Don't Make NATO into an Instrument of Containing China | Opinion

In a recent interview with the Financial Times, NATO Secretary General Jens Stoltenberg said the rise of China makes the transatlantic military alliance even more relevant to the United States. "It's good to have friends," he said––the more the merrier. But transforming NATO into an instrument of containing China is a quick way for the United States to turn its European allies into a liability.

The NATO chief's recent statements are only the latest in his two-pronged campaign to bring the transatlantic military alliance on the same page on the question of China. In one respect, he is attempting to convince Washington its NATO allies can still be an asset to the United States far away from the European continent. Simultaneously, Stoltenberg has the unenviable task of convincing all 27 European Union NATO members, with divergent geopolitical environments and security priorities, that they should view China as a "systemic challenge."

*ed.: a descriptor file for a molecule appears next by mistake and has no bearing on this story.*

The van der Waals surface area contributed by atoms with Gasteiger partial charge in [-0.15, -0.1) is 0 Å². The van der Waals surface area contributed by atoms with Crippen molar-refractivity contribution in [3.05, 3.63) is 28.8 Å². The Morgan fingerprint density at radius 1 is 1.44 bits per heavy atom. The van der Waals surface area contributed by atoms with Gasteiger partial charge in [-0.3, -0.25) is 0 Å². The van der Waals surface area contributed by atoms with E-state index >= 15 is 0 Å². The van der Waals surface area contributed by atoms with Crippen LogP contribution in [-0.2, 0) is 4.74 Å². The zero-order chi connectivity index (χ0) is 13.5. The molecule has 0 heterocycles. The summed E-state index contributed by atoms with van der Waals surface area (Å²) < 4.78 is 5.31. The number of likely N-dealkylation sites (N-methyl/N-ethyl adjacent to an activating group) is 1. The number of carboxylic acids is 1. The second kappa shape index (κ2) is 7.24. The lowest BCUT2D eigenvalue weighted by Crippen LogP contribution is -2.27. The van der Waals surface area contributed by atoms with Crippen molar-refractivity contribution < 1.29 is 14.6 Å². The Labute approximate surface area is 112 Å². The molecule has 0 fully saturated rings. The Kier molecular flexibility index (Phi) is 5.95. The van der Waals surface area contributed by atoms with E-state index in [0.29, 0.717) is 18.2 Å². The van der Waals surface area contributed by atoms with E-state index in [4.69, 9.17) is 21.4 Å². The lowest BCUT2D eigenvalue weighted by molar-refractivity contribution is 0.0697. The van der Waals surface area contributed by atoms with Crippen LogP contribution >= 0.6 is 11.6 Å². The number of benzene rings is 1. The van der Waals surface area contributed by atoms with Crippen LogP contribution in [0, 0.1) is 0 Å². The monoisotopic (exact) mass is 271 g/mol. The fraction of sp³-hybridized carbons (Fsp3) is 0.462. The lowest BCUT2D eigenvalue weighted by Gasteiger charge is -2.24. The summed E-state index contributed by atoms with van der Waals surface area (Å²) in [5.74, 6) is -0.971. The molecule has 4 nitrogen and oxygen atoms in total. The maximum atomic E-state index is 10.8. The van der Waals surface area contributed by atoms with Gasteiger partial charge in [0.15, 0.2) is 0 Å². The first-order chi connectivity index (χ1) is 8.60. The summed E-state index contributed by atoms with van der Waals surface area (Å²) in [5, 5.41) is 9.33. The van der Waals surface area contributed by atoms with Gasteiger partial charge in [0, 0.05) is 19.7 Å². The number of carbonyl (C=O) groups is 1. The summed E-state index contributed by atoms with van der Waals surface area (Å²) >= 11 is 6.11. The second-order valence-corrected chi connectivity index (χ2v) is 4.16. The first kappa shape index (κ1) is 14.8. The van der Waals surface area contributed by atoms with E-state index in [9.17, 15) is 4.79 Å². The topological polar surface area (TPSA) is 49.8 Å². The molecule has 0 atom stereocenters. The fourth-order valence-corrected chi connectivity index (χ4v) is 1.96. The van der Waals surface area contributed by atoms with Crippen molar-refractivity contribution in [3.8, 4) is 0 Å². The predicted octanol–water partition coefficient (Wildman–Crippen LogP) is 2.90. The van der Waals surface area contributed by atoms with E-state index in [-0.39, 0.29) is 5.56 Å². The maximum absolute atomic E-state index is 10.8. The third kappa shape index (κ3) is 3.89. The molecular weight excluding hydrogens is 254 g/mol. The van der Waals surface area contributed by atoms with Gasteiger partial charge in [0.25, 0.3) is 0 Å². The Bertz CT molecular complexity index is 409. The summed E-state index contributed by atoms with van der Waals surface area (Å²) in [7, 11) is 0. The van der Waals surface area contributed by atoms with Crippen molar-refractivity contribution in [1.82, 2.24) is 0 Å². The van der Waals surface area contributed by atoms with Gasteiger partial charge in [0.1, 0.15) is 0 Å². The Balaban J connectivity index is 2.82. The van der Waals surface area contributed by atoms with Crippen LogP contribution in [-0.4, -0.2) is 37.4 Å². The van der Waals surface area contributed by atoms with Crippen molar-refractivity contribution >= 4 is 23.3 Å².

Europeans have come a long way in adopting a more confrontational stance against China in step with the United States, stopping short of labeling China an "adversary" at the NATO Summit in June. France, the United Kingdom and Germany have all sent warships to the South China Sea this year, effectively contesting China's territorial claim to the world's busiest waterway without explicitly challenging it. As the United States increasingly sees its biggest security challenge in China, European allies seem to be taking note and aligning themselves even more closely with the United States.

However, this growing European willingness to confront China on its doorstep rather than from the seat of the European Parliament in Brussels has less to do with a perceived military threat China poses to Europe and more with the concern about losing the United States' security guarantee.